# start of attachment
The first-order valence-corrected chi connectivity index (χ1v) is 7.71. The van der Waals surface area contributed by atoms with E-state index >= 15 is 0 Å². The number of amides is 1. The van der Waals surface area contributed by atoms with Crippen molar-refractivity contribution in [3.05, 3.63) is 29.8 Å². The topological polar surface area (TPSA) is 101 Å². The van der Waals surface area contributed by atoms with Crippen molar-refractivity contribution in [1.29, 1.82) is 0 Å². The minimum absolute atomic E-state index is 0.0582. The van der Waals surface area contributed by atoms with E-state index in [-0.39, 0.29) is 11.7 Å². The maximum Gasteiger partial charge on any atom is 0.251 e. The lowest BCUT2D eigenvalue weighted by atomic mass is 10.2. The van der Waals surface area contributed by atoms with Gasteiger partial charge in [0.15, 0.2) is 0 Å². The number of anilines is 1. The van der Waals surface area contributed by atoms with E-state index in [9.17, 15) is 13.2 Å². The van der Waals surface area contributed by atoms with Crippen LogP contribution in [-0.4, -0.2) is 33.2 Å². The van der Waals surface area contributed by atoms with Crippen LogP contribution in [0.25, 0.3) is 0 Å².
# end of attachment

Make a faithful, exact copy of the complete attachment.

The first-order valence-corrected chi connectivity index (χ1v) is 7.71. The van der Waals surface area contributed by atoms with E-state index >= 15 is 0 Å². The number of amides is 1. The van der Waals surface area contributed by atoms with Crippen molar-refractivity contribution in [3.05, 3.63) is 29.8 Å². The topological polar surface area (TPSA) is 101 Å². The van der Waals surface area contributed by atoms with Crippen molar-refractivity contribution in [1.29, 1.82) is 0 Å². The minimum absolute atomic E-state index is 0.0582. The van der Waals surface area contributed by atoms with E-state index in [-0.39, 0.29) is 11.7 Å². The maximum Gasteiger partial charge on any atom is 0.251 e. The lowest BCUT2D eigenvalue weighted by atomic mass is 10.2. The van der Waals surface area contributed by atoms with Gasteiger partial charge in [0.15, 0.2) is 0 Å². The number of anilines is 1. The van der Waals surface area contributed by atoms with E-state index in [9.17, 15) is 13.2 Å². The van der Waals surface area contributed by atoms with Crippen LogP contribution in [-0.4, -0.2) is 33.2 Å². The van der Waals surface area contributed by atoms with Crippen LogP contribution in [0.25, 0.3) is 0 Å².